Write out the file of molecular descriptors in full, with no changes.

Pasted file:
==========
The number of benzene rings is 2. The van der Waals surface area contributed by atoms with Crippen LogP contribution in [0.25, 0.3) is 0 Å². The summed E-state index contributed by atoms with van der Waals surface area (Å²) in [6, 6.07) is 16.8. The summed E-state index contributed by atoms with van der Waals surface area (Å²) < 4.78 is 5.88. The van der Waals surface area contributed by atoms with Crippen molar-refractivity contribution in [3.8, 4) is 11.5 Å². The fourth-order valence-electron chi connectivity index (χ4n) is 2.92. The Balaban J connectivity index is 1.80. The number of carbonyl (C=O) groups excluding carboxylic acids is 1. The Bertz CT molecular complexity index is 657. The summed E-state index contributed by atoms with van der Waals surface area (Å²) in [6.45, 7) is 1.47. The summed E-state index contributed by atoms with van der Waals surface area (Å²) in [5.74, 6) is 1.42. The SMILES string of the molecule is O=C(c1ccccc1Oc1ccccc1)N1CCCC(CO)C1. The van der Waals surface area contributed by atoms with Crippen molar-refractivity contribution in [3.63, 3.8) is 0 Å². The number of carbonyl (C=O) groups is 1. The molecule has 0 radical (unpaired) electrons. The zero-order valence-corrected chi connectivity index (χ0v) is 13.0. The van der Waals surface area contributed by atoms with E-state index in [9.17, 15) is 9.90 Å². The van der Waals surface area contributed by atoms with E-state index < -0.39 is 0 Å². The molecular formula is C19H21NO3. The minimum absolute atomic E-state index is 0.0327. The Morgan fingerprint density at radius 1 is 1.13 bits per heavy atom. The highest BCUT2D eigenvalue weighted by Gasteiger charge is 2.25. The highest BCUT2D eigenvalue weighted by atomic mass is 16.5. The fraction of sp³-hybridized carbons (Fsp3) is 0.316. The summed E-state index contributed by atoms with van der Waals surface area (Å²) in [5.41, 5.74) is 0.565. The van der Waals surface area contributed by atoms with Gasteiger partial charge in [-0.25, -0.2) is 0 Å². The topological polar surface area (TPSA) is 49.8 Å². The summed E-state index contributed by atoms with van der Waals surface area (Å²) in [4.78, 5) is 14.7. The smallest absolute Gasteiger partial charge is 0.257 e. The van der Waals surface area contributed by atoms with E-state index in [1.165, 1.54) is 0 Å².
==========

The number of benzene rings is 2. The van der Waals surface area contributed by atoms with Crippen LogP contribution in [0.25, 0.3) is 0 Å². The summed E-state index contributed by atoms with van der Waals surface area (Å²) in [6, 6.07) is 16.8. The summed E-state index contributed by atoms with van der Waals surface area (Å²) < 4.78 is 5.88. The van der Waals surface area contributed by atoms with Crippen molar-refractivity contribution in [3.8, 4) is 11.5 Å². The fourth-order valence-electron chi connectivity index (χ4n) is 2.92. The Balaban J connectivity index is 1.80. The number of carbonyl (C=O) groups excluding carboxylic acids is 1. The Bertz CT molecular complexity index is 657. The summed E-state index contributed by atoms with van der Waals surface area (Å²) in [6.45, 7) is 1.47. The summed E-state index contributed by atoms with van der Waals surface area (Å²) in [5.74, 6) is 1.42. The SMILES string of the molecule is O=C(c1ccccc1Oc1ccccc1)N1CCCC(CO)C1. The van der Waals surface area contributed by atoms with Crippen molar-refractivity contribution in [3.63, 3.8) is 0 Å². The number of carbonyl (C=O) groups is 1. The molecule has 0 radical (unpaired) electrons. The zero-order valence-corrected chi connectivity index (χ0v) is 13.0. The van der Waals surface area contributed by atoms with E-state index in [9.17, 15) is 9.90 Å². The van der Waals surface area contributed by atoms with E-state index < -0.39 is 0 Å². The molecular formula is C19H21NO3. The minimum absolute atomic E-state index is 0.0327. The Morgan fingerprint density at radius 1 is 1.13 bits per heavy atom. The highest BCUT2D eigenvalue weighted by Gasteiger charge is 2.25. The highest BCUT2D eigenvalue weighted by atomic mass is 16.5. The fraction of sp³-hybridized carbons (Fsp3) is 0.316. The summed E-state index contributed by atoms with van der Waals surface area (Å²) in [5.41, 5.74) is 0.565. The van der Waals surface area contributed by atoms with Gasteiger partial charge in [-0.25, -0.2) is 0 Å². The topological polar surface area (TPSA) is 49.8 Å². The summed E-state index contributed by atoms with van der Waals surface area (Å²) in [4.78, 5) is 14.7. The smallest absolute Gasteiger partial charge is 0.257 e. The van der Waals surface area contributed by atoms with E-state index in [1.165, 1.54) is 0 Å².